Keeping the world of David Amsden, urbane writer, separate from that of brooklyn1979, merciless Madden star, became an exceedingly difficult tightrope walk. I struggled to focus on calls with editors, for instance, because while on the phone I'd be trying to stop the crossing pattern of one of my regular sparring partners on the virtual NFL gridiron. Hell, in a darkly surreal moment, I once conducted a long interview with Tom Brady while — wait for it — playing against the Patriots in Madden. My output as a writer, needless to say, suffered: The second book went unwritten, and the movie work dried up, which only infused my mission to climb Madden's leader board with a misguided sense of urgency. And much as I tried to keep my romantic relationships insulated from my Madden obsession, the game found ways to seep in. My girlfriend would take a shower, only to emerge to find me sneaking a match, screaming vulgarities into my headset ("Lil' bitch, I'm-a cut you down if you keep tryin' that bullshit!"), which is not a sight that a woman who believes herself to be dating a cultured writer in New York finds remotely seductive. I started thinking of people I knew only by their gamer tags with as much reality as I did the three-dimensional people in my life, who I was seeing less and less. A few years ago, in an attempt to rationalize my habit, I persuaded another publication to commission an essay not unlike this one. But it never got written. I chose, instead, to just play Madden

In a particularly embarrassing highlight from this low point in my life, I got into a heated postgame spat with a player I had just beaten. This was not uncommon. As brooklyn1979, I would sit with a computer next to me while I played, logged in to my Xbox account, the better to allow me to send antagonistic notes to players while our games were in progress. I had countless times gone so far as to falsely tell "glitchers" (those who relied on manipulating the game's AI rather than playing "clean") that I had traced their IP address to their actual home, and would be at their door shortly to "settle this in person." Anyway, on this occasion my trash-talking exchange culminated with my opponent sending me the following threat: im gonna have kimbo slice shove his big black dick up ur ass and make it come out ur mouth u stupid fuck. Amused, I took a photo of the screen with my phone so I could e-mail it to a friend named Fred, one of the few people to whom I had confessed the depths of my Madden vertigo. The trouble is that, in my life as a journalist, I was also in the process of pursuing an interview with Tom Freston, one of the founders of MTV, about his life since being forced out as the CEO of Viacom, the multinational media giant encompassing CBS and Paramount. Typing "Fre" into my overly intelligent smartphone, however, triggered Freston's e-mail over my friend Fred's, and before I realized what was happening I sent one of the most powerful men in media a message informing him of "my" plan to enlist a mixed-martial-arts fighter to defile him in one of the most heinous and racially insensitive ways imaginable. (Mr. Freston, if you happen to be reading this, please accept my belated apology.)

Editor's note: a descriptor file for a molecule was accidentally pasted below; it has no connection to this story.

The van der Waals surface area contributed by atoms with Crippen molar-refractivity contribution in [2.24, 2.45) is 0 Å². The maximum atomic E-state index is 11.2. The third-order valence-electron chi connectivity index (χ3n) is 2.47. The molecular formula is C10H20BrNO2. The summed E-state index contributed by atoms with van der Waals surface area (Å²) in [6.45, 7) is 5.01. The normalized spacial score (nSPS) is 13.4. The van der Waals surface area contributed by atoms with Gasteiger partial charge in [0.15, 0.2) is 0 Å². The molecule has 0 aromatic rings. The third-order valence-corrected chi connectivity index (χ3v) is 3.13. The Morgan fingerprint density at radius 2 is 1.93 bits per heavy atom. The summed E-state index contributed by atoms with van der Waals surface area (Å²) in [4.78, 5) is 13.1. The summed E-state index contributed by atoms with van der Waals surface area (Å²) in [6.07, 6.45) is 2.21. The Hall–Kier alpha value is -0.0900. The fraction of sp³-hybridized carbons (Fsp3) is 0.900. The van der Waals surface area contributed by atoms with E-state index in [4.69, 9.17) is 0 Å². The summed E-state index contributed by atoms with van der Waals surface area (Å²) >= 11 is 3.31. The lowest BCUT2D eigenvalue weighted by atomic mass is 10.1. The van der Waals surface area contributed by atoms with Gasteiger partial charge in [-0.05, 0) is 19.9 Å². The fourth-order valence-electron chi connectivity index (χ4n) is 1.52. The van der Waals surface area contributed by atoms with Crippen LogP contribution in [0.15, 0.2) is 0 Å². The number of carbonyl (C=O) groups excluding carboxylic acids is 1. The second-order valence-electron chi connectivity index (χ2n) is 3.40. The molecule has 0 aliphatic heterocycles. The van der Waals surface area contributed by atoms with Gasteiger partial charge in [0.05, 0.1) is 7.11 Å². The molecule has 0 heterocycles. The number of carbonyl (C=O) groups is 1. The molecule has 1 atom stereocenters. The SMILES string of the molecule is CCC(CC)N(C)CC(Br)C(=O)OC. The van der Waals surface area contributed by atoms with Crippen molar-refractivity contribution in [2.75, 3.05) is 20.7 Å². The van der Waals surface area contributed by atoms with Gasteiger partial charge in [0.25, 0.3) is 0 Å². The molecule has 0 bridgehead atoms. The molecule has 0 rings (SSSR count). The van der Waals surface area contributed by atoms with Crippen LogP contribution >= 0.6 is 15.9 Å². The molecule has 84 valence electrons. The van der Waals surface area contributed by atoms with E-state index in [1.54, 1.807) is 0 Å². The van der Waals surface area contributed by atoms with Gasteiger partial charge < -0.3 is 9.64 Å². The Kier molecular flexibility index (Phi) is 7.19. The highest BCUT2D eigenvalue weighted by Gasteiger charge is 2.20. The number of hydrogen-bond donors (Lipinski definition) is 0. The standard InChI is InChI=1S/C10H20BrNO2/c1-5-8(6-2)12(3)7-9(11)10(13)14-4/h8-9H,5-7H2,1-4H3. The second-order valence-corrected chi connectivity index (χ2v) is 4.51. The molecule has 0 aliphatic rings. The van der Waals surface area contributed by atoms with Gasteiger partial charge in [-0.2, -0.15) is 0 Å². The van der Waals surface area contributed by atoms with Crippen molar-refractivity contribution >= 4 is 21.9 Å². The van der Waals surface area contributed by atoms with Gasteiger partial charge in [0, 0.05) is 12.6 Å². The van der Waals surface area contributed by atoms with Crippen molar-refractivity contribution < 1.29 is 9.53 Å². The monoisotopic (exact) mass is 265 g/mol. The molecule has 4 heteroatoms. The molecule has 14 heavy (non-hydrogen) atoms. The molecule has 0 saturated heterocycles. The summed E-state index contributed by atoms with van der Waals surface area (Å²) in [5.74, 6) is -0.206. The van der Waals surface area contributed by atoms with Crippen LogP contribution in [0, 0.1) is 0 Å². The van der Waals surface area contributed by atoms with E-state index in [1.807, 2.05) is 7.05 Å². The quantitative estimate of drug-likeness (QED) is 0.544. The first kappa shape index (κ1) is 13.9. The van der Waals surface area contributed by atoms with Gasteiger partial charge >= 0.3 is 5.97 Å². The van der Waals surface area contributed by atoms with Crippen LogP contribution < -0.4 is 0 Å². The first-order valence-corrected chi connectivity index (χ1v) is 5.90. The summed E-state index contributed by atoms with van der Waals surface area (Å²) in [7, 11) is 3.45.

During my call with Launchbaugh, I ask if he ever feels uneasy knowing that the game has this effect on people around the world. "There's a little bit of guilt," he says with a laugh. "But all in all, we love it! Our measure of success is how much we can keep people like you playing the game through the year." Fair enough. One thing that becomes clear in our discussion is that someone with my habit is an extreme outlier in the Madden universe: one of a few dozen, not millions, which puts my "success" in less heroic perspective. Had I known this a few years earlier, who knows? Maybe I would have seen Madden for what it was: a way of regressing into childhood at the undeniable dawn of adulthood.

Stories of addiction tend to follow a certain arc: pleasure-seeking giving way to self-destruction, leading the protagonist to hit "rock bottom" before climbing out of the darkness. Mine does not fit so neatly into that narrative. As I talk to one of the game's developers, hearing about the new features in this month's release of Madden NFL '16, I find myself itching to test-drive the game, reminded of one of the franchise's singular attributes: the way it enhances an NFL fan's understanding of the professional game, rendering the offensive and defensive schemes faced by actual NFL players comprehensible.

Thing is, I no longer have a gaming console. Two and a half years ago, the woman I loved left me. While the breakup had nothing to do with Madden, I'm sure my cause was not advanced by the fact that I had become more tuned in to completing sideline passes in Cover 2 than to her emotional needs. Thrown into a tailspin, I took a five-day trip to New Orleans and never left. I have no Xbox down here in the swamps, and as much as my chat with Madden's developer makes me momentarily reconsider buying one, I know where it can lead.